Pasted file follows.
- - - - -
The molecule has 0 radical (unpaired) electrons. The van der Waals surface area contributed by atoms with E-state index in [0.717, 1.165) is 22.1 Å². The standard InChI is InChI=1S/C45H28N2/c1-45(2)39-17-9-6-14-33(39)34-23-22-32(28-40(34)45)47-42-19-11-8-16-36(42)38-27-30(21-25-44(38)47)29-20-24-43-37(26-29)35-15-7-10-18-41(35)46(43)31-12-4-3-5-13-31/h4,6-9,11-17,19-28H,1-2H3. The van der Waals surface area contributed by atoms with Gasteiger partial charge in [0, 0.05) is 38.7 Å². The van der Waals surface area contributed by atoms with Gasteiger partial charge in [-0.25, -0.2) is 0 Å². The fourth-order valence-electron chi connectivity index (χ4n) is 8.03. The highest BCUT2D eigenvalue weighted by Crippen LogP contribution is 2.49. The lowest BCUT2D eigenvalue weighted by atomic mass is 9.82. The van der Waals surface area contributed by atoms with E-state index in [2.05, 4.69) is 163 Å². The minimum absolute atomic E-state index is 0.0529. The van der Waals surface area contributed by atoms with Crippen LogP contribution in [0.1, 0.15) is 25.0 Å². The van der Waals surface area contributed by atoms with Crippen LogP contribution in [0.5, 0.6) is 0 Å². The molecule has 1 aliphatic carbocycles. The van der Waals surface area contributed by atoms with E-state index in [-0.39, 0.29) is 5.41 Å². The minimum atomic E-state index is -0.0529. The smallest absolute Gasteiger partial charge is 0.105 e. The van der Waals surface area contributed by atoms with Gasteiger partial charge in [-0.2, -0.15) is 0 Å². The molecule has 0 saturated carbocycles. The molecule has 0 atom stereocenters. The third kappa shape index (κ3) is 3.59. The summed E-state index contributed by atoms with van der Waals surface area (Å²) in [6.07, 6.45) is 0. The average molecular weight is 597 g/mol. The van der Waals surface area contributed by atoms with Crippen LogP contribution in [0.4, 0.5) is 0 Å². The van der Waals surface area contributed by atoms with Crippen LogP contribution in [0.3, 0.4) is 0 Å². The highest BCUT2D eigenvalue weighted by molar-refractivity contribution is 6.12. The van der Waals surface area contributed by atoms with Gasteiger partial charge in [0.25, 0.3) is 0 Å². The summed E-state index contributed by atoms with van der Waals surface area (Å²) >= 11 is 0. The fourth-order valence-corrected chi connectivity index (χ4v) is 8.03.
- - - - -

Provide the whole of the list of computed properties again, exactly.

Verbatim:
The molecule has 0 radical (unpaired) electrons. The van der Waals surface area contributed by atoms with E-state index in [0.717, 1.165) is 22.1 Å². The standard InChI is InChI=1S/C45H28N2/c1-45(2)39-17-9-6-14-33(39)34-23-22-32(28-40(34)45)47-42-19-11-8-16-36(42)38-27-30(21-25-44(38)47)29-20-24-43-37(26-29)35-15-7-10-18-41(35)46(43)31-12-4-3-5-13-31/h4,6-9,11-17,19-28H,1-2H3. The van der Waals surface area contributed by atoms with Gasteiger partial charge in [0, 0.05) is 38.7 Å². The van der Waals surface area contributed by atoms with Gasteiger partial charge in [-0.25, -0.2) is 0 Å². The fourth-order valence-electron chi connectivity index (χ4n) is 8.03. The highest BCUT2D eigenvalue weighted by Crippen LogP contribution is 2.49. The lowest BCUT2D eigenvalue weighted by atomic mass is 9.82. The van der Waals surface area contributed by atoms with E-state index in [2.05, 4.69) is 163 Å². The minimum absolute atomic E-state index is 0.0529. The van der Waals surface area contributed by atoms with Crippen LogP contribution in [0.1, 0.15) is 25.0 Å². The van der Waals surface area contributed by atoms with Crippen LogP contribution in [0.5, 0.6) is 0 Å². The molecule has 1 aliphatic carbocycles. The van der Waals surface area contributed by atoms with E-state index in [-0.39, 0.29) is 5.41 Å². The minimum atomic E-state index is -0.0529. The smallest absolute Gasteiger partial charge is 0.105 e. The van der Waals surface area contributed by atoms with Gasteiger partial charge in [-0.2, -0.15) is 0 Å². The molecule has 0 saturated carbocycles. The molecule has 0 atom stereocenters. The third kappa shape index (κ3) is 3.59. The summed E-state index contributed by atoms with van der Waals surface area (Å²) in [6.07, 6.45) is 0. The average molecular weight is 597 g/mol. The van der Waals surface area contributed by atoms with Crippen LogP contribution in [0.4, 0.5) is 0 Å². The van der Waals surface area contributed by atoms with Crippen LogP contribution in [0.3, 0.4) is 0 Å². The highest BCUT2D eigenvalue weighted by molar-refractivity contribution is 6.12. The van der Waals surface area contributed by atoms with Gasteiger partial charge in [0.25, 0.3) is 0 Å². The summed E-state index contributed by atoms with van der Waals surface area (Å²) >= 11 is 0. The fourth-order valence-corrected chi connectivity index (χ4v) is 8.03.